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Risk factors and protective factors in adolescents with depression Adolescence has been found to be a period of high risk for the development of depression. A depressive disorder is present when a depressed mood or lack of motivation and pleasure in usual activities in everyday life is continuously present, whilst also being accompanied by symptoms such as loss of appetite, changes in sleep and weight, decreased feelings of self worth and in severe cases, thoughts of death (Hauentstein, 2002). Depression is the most common depressive disorder in adolescence (Hauenstein, 2002). It is one of the leading causes of substance abuse and suicide in Australia, which has caused suicide rates to triple in adolescent males and doubling in adolescent females in the last 30 years (Glover, Burns, Butler & Patton, 1998). Additionally, depression worsens with the age of the adolescent, as Glover et al. (1998) found that it increased from 13% in year 7 students to 22% in year 10 students. Depression can also have a detrimental effect to an adolescents education, health, employment opportunities and development of family and social relationships (Glover et al., 1998). Between 10% to 15% of adolescents with Major Depressive Disorder (MDD) will develop bipolar disorder as mania is continuously present (Hauenstein, 2002). Mania is described as an irritable or extroverted mood, accompanied by a lack of sleep, inflated self-esteem and being extremely talkative (Hauenstein, 2002). Manic episodes usually follow the depressive phase of the disorder. It is essential that early intervention for mental disorders in adolescence is implemented to be able to achieve fast and effective treatment in order to reduce behavioural problems, social and emotional issues, and to ultimately provide the adolescent with better mental health related outcomes for the long-term (Littlefield, 2008). One of the most studied risk factors associated with adolescent depression is relationships with their parents (Field, Diego & Sanders, 2001). It has been reported that parents of depressed adolescents tend to be less caring, more negative and less supportive (Field et al., 2001). In a study conducted by Sheeber, Hops, Andrews, Alpert & Davis (1998), parent-adolescent interactions were videotaped, and it was shown that parents who had depressed adolescents increased their facilitative behaviour in response to the depressive behaviour demonstrated by the adolescent, therefore suggesting that the parents subconsciously were reinforcing the depressive behaviour (Field et al., 2001). Fields et al., (2001) found that depressed adolescents experienced close to no physical affection with their parents and their verbal relationship with parents was non-existent. Attachment theory provides a valuable example in understanding how important the role of parent-child relationships play in regards to depression (Armsden, McCauley, Greenberg, Burke & Mitchell, 1990). Comfort, security and protection from the parent influence the child 's behaviour right through to adolescence and adulthood (Tamplin, Goodyer & Herbert, 1998). A child who experiences insecure attachment is more likely to perceive the world as threatening, thus showing less competence and helplessness, leading to depressive behaviours (Armsden et al., 1990). Parental depression is another risk factor that affects an adolescents depressive behaviour (Fields et al., 2001). In Shiner & Marmostein 's (1998) study, 47% of adolescents with depression had depressed mothers, which further lead to an increased risk of medical problems and in some cases, hospitalizing the adolescents suffering depression (Fields et al., 2001). The characteristics that come along with poor parent relations could ultimately lead to difficulty in school and with their peers. Bullying by peers at school has reportedly been linked to poor mental and physical health in adolescents (Rigby, 1999). During development in adolescent years, when forming of peer relationships are important to most, events in regards to peer relationships such as being bullied, can cause enough damage to the individual which can then lead to depression (Kaltiala-Heino & Frojd, 2011). Although it is unclear whether being bullied applies to students of all ages, studies conducted by O 'Moore & Hillery (1991) in an Irish school tested children aged between 7 and 13 who were being bullied by their peers had significantly lower self-esteem. Similarly, a study conducted in an Australian school by Rigby & Slee (1993) found that students aged between 12 and 18 who were exposed to high levels of bullying had low self-esteem and reported to be less happier than others. Loneliness and number of friends has also been found to be related to depression in adolescence, and has also been found to be the most serious problem among adolescents than any other age group (Yaacob, Juhari, Talib and Uba, 2009). Despite loneliness being the most severe in the adolescent life span, the relationship between loneliness and symptoms of depression appear to be identical across all ages and ethnicities. Loneliness is defined as feelings of isolation, disconnection and lack of closeness to friends and family, ultimately linking it to being a risk factor for depression (Yaacob et al., 2009). Yaacob et al., (2009) reported that two separate studies supported this view as there was a significant association between loneliness and symptoms of depression in individuals with MDD. Being exposed to stressful and negative life events such as abuse, divorce, accidents or deaths has shown to increase the likelihood of developing depression in adolescents (Shortt & Spence, 2006). The link between depression and negative life events is difficult to understand to some degree as individuals create their own life experiences and events through their behaviour. Difficult life events such as parental separation or moving schools or houses, can impact the parents as well as the adolescents (Shortss & Spence, 2006). By impacting on the parents, family conflict and dysfunctional family environments may arise which could ultimately lead to the development of depression in the adolescent (Shorts & Spence, 2006). Protective factors are defined as conditions, skills or events that decrease the likelihood of a disorder or increase its positive outcomes (Shortt & Spence, 2006). They work independently or directly to decrease depression, or in some cases they work by enabling the risk factor to have less of an impact on the individual (Shortt & Spence, 2006). The first step for an individual to combat their depressive symptoms is to be able to identify their protective factors and then develop strategies to fight the disorder. By doing so, this may aid in the prevention of adolescents. Long-term prevention of depression in adolescents will undoubtedly be a difficult task, however if the individual is able to develop several traits that protect them from the risk factors involved and indulge in social experiences that promote health and well-being, they will be on the right track to prevention (Shortt & Spence, 2006). Characteristics of the adolescent or factors that are a part of the adolescent 's environment are considered to be protective factors. Individual characteristics that may aid in the prevention of depression include increasing one 's self esteem, being able to self-reflect, having high levels of exercise, interpersonal skills and having belief in oneself and a higher power (Shortt & Spence, 2006). Shortt and Spence (2006) identified the intelligence quotient (IQ) to be a protective factor. It has been shown that having a higher IQ reduces the impact of risk factors such as poverty, perinatal stress and dysfunctional family environments (Shortt & Spence, 2006). A study conducted by Horowitz and Garber (2003) found that adolescents with a higher IQ and whose mothers did not have any symptoms of depression, were found to have a lower likelihood of depression. On the contrary, adolescents with a high IQ and with depressed mothers, were associated significantly with a greater likelihood of depression. In the same study, it was also suggested that adolescents with a higher IQ may have a greater awareness of the suffering being experienced by their mother, leading to feelings of helplessness, causing greater distress to the individual (Shortt and Spence, 2006). Additionally, adolescents with a higher IQ may feel compelled to assist their family with their struggles due to their capabilities, ultimately leading to a heavy load and stress which places them at risk of depression (Shortt & Spence, 2006). Multiple observational studies have shown that being physically active aids in the reduction of depressive symptoms in adolescents (Shortt & Spence, 2006). Exercise has been proposed to improve physiological and psychological health. Although multiple studies have been conducted using samples with clinically depressed patients, they are limited by inadequacies such as poor fitness regimens and poor assessments (Nabkasorn, Miyai, Sootmongkol, Junprasert, Yamamoto, Arita & Miyashita, 2005). However, other previous studies did show a reduction of stress hormones after exercise, measuring urinary cortisol and catecholamine secretions (Nabkasorn et al., 2005). Research has also found that being involved in a team sport in protective in the development of depression as the individual has a sense of belonging. Increased relationships with parents, familial support and a unified family environment may also assist in the decrease of the likelihood of depression for adolescents who have experienced many life stressors. Supportive and positive relationships with families are linked with adolescents ' perceived value and high sense of worth, as well as having a positive outlook on the future (Shortt & Spence, 2006). Being connected more to one 's school on a broader level, or to a significant adult other than a parent and the community may also be protective factors. The National Longitudinal Study of Adolescent Health reported that being connected to school and family serves as an essential protective factor across many areas, especially emotional health (Shortt & Spence, 2006). Interventions concerning the community have been used to prevent the use of alcohol and illicit drugs, to improve student learning and achievement and to generally create a healthier community for adolescents to live in. The community can provide adolescents with cultivation, normal behaviours, opportunities to feel worthy and valued and also activities to keep them occupied (Shortt & Spence, 2006). As mentioned previously, adolescence is a period of high risk for the development of depression. Many factors contribute to the increase of the likelihood of depression, including relationships with parents, parental depression, relationship with peers, loneliness and having been exposed to stressful life events. For an adolescent to develop in a healthy manner, it is essential that they are supported by family, peers and communities that provide them with constant positive influences and opportunities. Adolescents require engagement and participation in order to feel accepted and to feel a sense of belonging. Also, living an active and educating life can aid in the decrease of depression. If these protective factors are implemented to adolescents suffering depression, a change in depressive symptoms will be noticeable, leading the adolescent into adulthood with little or no depressive symptoms as a burden.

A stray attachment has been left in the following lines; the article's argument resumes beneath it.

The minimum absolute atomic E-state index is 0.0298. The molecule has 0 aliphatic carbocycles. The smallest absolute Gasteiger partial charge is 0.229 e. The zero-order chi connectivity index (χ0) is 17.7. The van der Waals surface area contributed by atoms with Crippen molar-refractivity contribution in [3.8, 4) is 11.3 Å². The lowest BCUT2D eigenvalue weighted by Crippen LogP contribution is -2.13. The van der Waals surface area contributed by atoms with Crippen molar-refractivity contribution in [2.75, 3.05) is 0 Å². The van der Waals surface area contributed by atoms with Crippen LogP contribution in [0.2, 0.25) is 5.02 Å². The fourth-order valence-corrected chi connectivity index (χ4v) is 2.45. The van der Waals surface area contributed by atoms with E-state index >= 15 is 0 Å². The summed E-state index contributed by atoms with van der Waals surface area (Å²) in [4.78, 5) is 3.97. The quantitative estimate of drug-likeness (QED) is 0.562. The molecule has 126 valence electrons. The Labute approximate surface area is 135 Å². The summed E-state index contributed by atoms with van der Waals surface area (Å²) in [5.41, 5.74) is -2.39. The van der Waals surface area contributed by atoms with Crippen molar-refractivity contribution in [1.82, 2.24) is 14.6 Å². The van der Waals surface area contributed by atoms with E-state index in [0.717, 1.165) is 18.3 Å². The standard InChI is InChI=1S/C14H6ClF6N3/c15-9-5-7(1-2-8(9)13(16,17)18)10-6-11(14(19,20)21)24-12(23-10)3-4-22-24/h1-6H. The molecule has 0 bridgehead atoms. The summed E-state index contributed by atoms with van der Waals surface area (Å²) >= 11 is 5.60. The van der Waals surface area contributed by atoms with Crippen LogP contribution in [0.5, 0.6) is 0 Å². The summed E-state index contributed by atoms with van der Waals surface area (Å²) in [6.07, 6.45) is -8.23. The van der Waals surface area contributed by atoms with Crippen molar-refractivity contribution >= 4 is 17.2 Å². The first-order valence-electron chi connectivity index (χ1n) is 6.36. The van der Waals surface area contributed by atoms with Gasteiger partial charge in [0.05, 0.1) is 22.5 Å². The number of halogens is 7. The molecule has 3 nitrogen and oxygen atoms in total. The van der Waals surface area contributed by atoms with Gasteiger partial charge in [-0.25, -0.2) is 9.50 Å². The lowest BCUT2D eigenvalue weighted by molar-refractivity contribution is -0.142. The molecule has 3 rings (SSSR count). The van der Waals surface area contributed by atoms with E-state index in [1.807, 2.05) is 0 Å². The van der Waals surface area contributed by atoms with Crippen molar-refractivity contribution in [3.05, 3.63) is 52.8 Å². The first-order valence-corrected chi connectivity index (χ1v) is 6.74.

References